In their landmark study, Bybee, Perkins & Pagliuca (1994:289) analyse desemanticisation in terms of 'generalisation', which they define as 'the loss of specific features of meaning with the consequent expansion of appropriate contexts of use.' In this paper, I take into account two specific indicators of generalisation: (a) compatibility of the finite verb with inanimate subjects, and (b) compatibility of the finite verb with participles of content verbs belonging to different aspectual classes. With regard to the latter, I make use of the well-known Vendlerian classification of lexical aspect or Aktionsart, which distinguishes between verbs of State, Activity, Accomplishment and Achievement (Vendler 1957). (9) One concomitant factor I will take into account is frequency. The importance of frequency or 'repetition' with regard to grammaticalisation has been argued for by Bybee (2006) among others. It should be noted, however, that not all scholarly works on which my corpus is based strove for exhaustivity, so that the numbers mentioned here can only give a general indication of frequency.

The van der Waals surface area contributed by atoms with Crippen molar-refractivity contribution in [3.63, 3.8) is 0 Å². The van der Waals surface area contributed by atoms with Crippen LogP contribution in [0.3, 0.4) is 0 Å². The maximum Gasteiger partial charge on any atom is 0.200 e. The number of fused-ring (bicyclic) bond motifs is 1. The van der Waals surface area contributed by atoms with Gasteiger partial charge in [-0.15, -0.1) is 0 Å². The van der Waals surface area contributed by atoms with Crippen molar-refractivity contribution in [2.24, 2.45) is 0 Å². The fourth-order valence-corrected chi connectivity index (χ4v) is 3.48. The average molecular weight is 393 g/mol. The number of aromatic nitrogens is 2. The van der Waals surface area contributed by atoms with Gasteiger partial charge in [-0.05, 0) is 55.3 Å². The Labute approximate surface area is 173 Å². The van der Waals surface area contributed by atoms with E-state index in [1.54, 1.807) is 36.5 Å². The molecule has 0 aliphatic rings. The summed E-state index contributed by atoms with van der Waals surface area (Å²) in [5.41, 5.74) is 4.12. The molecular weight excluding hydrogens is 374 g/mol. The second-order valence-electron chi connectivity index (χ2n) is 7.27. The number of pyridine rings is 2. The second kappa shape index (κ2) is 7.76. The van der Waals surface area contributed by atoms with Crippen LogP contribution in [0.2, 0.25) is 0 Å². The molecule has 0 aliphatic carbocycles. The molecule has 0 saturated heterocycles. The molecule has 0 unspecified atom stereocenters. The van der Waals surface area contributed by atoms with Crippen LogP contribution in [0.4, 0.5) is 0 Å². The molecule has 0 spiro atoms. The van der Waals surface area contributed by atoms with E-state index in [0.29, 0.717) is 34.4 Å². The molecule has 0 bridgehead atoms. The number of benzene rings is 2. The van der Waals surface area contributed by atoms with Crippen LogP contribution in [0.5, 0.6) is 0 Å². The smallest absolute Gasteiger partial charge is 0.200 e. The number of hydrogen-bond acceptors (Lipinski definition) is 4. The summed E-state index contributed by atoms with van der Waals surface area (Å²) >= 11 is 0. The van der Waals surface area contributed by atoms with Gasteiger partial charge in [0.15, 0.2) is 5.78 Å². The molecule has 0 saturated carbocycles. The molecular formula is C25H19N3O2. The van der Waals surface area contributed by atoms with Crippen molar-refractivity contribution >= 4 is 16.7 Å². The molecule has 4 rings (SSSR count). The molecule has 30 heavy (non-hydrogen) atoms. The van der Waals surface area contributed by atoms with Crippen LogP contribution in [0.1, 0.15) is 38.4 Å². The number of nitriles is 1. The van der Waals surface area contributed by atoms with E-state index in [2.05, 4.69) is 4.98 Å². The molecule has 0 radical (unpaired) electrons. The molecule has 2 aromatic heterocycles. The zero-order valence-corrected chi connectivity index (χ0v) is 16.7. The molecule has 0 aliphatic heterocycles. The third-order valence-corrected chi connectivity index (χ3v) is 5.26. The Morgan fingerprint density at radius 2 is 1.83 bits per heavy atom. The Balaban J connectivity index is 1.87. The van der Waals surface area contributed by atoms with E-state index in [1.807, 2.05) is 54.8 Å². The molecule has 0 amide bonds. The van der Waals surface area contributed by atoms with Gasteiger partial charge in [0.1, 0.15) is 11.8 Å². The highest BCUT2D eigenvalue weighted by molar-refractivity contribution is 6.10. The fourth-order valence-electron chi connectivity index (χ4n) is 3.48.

I divide the constructions under analysis into two groups: those with verbs of movement and those with verbs of state as finite verb. Constructions with the verbs [TEXT NOT REPRODUCIBLE IN ASCII] are not further discussed.

In Table 2, I present the constructions with verbs of movement. As can be seen, finite verbs of movement most frequently occur with a future participle. This concerns the verbs [TEXT NOT REPRODUCIBLE IN ASCII]. Although these verbs are used with participles whose content verbs belong to different classes of Aktionsart, they do not combine with inanimate subjects, so they cannot be considered fully 'generalised' or 'schematic'.

The constructions of [TEXT NOT REPRODUCIBLE IN ASCII] with future participle seem to be developing in Ancient Greek, as the study of Letoublon (1982) points out. This scholar indicates that Herodotus always uses the construction with a verb of saying, as in (5). She concludes that Herodotus' use of the construction should be considered 'metaphorical' rather than truly periphrastic. Metaphorical use is, of course, well-known as a mechanism of semantic change from lexical to grammatical meaning (cf. Bybee, Perkins & Pagliuca 1994:285). This is what Letoublon suggests for Plato, where she finds the participle expanded to other lexical types, as for example in (6), where the verb [TEXT NOT REPRODUCIBLE IN ASCII] 'I pay' is used.